Network Interoperability Consultative Committee (NICC)
1.11 NICC has an essential role in relation to technical aspects of network interoperability, and this will be critical to the success of NGN-based competition. However, Ofcom has had concerns about NICC’s current governance arrangements in which it is formally an advisory body to Ofcom. Ofcom has been in discussion with NICC to find an arrangement which would give a greater degree of industry ownership. We are currently considering specific proposals to achieve this and expect to be able to make an announcement shortly.
Greater certainty as to the application of the ex ante competition regime
1.12 Alongside the commercial process discussed above, Ofcom acknowledges the need to provide greater clarity as to the nature of the ex ante competition framework which applies to NGNs. There are four aspects we address: initial continuity of existing products; clarity on issues related to current industry negotiations; issues to be addressed this year; and identification of more fundamental long term changes.
1.13 First, as set out in our June 2005 consultation, there is an initial need for continuity of existing SMP products. This requires no further ex ante regulation from Ofcom, as the obligation to provide these is enshrined in the existing set of ex ante competition regulation. However, we do not expect all products to continue indefinitely and will review obligations to supply as they are replaced by future products. One of the first to be reviewed is likely to be Flat Rate Internet Access Call Origination (FRIACO).
1.14 Second, there are three specific issues on which greater clarity is needed now as industry negotiations are currently in progress:
- At present Ofcom regulates the provision of Datastream and the margin between Datastream and IPStream. There has been substantial debate as to what types of bitstream remedies will be supported by BT’s NGN, and in particular whether the current distinction between IPStream and DataStream, and the associated margin squeeze test, is still appropriate in an NGN era. Ofcom can see benefits in focusing future regulation on a single bitstream product, designed to be complementary to LLU, which combines the service control capabilities of DataStream with the traffic aggregation capabilities of IPStream. We are currently discussing the practicality of this approach with stakeholders. If it does prove to be practical, then we will take this into account when looking at what remedies should be imposed in our forthcoming broadband market review, assuming that a communications provider is found to have SMP in the relevant market.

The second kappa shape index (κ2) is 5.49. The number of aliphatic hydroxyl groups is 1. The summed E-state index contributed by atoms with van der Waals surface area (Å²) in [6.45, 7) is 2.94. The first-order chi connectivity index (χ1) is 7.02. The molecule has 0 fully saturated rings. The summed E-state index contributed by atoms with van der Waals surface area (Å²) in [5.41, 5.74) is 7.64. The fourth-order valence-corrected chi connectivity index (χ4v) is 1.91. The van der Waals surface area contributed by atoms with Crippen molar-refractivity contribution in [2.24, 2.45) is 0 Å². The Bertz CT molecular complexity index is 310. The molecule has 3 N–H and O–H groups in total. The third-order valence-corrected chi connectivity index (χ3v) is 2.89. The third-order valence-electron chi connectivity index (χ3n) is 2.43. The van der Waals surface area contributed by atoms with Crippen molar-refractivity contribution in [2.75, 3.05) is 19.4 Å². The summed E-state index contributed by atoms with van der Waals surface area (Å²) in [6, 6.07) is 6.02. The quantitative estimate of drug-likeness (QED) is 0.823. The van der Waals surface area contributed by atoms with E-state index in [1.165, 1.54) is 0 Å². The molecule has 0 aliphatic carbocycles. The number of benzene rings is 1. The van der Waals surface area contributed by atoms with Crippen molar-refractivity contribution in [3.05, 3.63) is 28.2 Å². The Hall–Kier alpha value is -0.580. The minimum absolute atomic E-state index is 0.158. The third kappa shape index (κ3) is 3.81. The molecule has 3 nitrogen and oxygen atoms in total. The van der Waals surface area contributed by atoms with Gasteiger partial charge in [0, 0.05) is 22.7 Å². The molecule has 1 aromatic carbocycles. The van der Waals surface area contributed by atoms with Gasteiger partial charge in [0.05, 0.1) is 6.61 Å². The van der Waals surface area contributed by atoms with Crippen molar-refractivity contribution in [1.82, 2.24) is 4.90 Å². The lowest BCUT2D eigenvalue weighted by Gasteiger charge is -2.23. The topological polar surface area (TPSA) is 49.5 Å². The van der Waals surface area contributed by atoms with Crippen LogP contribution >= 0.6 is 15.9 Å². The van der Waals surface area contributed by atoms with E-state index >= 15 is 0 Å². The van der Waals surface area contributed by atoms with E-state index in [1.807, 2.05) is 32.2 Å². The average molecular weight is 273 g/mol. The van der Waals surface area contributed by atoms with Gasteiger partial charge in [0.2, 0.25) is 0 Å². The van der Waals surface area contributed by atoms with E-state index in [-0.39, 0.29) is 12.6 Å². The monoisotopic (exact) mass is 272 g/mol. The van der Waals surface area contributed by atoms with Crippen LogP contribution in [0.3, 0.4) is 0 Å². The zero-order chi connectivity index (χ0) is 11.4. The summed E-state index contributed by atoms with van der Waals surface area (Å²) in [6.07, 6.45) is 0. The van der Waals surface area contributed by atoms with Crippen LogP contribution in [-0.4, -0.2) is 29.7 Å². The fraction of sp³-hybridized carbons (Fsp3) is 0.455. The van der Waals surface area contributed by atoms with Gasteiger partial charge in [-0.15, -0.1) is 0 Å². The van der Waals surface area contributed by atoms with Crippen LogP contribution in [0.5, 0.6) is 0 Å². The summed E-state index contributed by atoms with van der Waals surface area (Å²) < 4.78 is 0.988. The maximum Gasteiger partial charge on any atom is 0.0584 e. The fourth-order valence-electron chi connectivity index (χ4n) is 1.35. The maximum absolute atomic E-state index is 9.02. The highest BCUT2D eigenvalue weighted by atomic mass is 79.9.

- There has also been substantial debate as to how the existing ‘Wholesale Line Rental’ (WLR), ‘Carrier Pre-Selection’ (CPS) and ‘Indirect Access’ (IA) remedies will be supported by BT’s NGN. An ‘MSAN voice access’ product has been proposed which would allow an alternative provider to take over a BT line, as with the current WLR product, and control the origination of calls on that line via their own call server. If such a product were introduced, a separate CPS remedy, and possibly a separate IA remedy, may no longer be necessary. A potential benefit of this approach is that it could greatly increase the potential for service providers to differentiate their retail services. If this approach does prove to be practical, then we will take this into account when looking at what remedies should be imposed in our forthcoming ‘voice access and origination’ market review, assuming that a communications provider is found to have SMP in the relevant market.
- There are current industry discussions about a new NGN interconnect call conveyance product which would provide PSTN emulation services over BT’s 21CN. Our early thinking is that there are benefits in adopting an initial commercial model where charges are broadly derived from the Network Charge Control (NCC), but only as an interim position until a future NGN interconnect model is agreed. The details of that future model are likely to be worked out over the next year, therefore we anticipate this interim model may have a relatively limited life span.
1.15 Third, there are a number of backhaul related issues which we expect to crystallise this year:
- Negotiations are underway as to future models of local interconnection. But the desirability of local interconnection depends critically on the distance dependence of NGN-based backhaul interconnection charges (their ‘distance gradient’). We will soon be publishing an independent study into the implications of NGNs for distance gradients.